This is an analysis of the poem The Winner Of This Battle that begins with:
Emotions we must conquer....
Elements of the verse: questions and answers
The information we provided is prepared by means of a special computer program. Use the criteria sheet to understand greatest poems or improve your poetry analysis essay.
- Rhyme scheme: ABBB ABBBc dEEFG EEFG aaac eacda EEFG EEFG ABBB eaDDDXEdDD
- Stanza lengths (in strings): 4,5,5,4,4,5,4,4,4,10,
- Closest metre: iambic trimeter
- Сlosest rhyme: alternate rhyme
- Сlosest stanza type: sonnet
- Guessed form: unknown form
- Metre: 01 0101110 0101110 0101110 01 0101110 0101110 0101110 001001 1 0100010 1011010 1111 00110001101 0100010 1011010 1111 00110001101 11101 11111 001011001 0001 111110 01010 1010101 1110101 11011101 0100010 1011010 1111 00110001101 0100010 1011010 1111 00110001101 01 0101110 0101110 0101110 1010000010 11 0101110 0101110 0101110 0100010 110101110 0101110 0101110
- Amount of stanzas: 11
- Average number of symbols per stanza: 114
- Average number of words per stanza: 19
- Amount of lines: 48
- Average number of symbols per line: 25 (strings are less long than medium ones)
- Average number of words per line: 4
Mood of the speaker:
There are many three dots in the poem. Readers should think of the author's idea together with the pensive speaker.
The author used lexical repetitions to emphasize a significant image; emotions, we, must, conquer, that, conquered are repeated.
The poet used anaphora at the beginnings of some neighboring lines. The same word emotions is repeated.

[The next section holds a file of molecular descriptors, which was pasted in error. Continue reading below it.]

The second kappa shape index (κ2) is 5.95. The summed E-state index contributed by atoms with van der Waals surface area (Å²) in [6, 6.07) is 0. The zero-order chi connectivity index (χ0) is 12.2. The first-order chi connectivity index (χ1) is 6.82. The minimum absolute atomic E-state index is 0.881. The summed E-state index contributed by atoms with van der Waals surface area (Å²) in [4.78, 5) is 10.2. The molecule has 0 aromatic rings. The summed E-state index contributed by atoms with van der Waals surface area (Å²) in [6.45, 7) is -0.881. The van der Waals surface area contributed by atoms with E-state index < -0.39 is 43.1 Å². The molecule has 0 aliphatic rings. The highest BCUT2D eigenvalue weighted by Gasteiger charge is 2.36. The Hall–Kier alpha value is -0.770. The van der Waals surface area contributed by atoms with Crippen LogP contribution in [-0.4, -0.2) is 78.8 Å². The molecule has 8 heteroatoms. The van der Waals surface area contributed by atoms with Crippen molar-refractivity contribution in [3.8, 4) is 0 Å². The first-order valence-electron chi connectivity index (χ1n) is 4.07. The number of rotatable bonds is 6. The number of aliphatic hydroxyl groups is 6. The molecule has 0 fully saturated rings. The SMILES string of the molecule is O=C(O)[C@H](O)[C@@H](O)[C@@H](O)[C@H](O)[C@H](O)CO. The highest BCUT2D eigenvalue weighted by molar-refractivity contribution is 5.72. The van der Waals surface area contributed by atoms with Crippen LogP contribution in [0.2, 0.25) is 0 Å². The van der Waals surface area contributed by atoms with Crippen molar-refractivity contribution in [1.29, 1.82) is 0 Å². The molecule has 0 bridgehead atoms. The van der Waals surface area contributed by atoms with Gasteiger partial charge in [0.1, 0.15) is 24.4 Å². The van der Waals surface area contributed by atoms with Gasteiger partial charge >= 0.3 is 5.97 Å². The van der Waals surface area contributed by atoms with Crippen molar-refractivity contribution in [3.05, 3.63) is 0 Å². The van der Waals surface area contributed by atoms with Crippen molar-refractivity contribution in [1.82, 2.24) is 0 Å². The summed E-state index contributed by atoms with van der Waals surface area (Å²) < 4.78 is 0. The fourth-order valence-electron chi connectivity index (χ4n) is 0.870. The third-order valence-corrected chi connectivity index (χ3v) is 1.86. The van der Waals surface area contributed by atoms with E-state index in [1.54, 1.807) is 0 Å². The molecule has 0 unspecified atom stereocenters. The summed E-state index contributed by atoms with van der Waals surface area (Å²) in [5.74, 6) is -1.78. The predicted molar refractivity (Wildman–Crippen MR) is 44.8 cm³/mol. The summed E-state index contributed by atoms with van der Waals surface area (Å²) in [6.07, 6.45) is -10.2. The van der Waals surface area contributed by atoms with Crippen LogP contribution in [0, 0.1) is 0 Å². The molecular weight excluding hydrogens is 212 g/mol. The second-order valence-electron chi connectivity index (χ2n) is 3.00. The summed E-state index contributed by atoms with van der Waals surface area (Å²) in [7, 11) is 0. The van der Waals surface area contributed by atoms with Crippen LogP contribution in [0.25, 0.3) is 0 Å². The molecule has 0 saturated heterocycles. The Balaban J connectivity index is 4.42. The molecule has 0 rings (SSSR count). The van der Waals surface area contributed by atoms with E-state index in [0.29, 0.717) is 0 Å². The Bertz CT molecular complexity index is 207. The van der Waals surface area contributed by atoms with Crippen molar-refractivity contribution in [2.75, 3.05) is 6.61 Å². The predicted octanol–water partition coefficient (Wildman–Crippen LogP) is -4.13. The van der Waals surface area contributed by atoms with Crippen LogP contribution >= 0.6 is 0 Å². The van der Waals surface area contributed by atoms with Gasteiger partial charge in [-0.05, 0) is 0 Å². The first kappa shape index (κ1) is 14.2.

The author used the same words it's, the at the beginnings of some neighboring stanzas. The figure of speech is a kind of anaphora.
There is a poetic device epiphora at the end of some neighboring lines conquer, conquered are repeated).
The poet repeated the same words licked, conquered at the end of some neighboring stanzas. The poetic device is a kind of epiphora.
If you write a school or university poetry essay, you should Include in your explanation of the poem:
- summary of The Winner Of This Battle;
- central theme;
- idea of the verse;
- history of its creation;
- critical appreciation.
Good luck in your poetry interpretation practice!
Pay attention: the program cannot take into account all the numerous nuances of poetic technique while analyzing. We make no warranties of any kind, express or implied, about the completeness, accuracy, reliability and suitability with respect to the information.
More information about poems by Lawrence S. Pertillar
- Analysis of Those Hugging Touches I Thought Luscious
- Analysis of That Exquisiteness Becomes Missed
- Analysis of Secret Meetings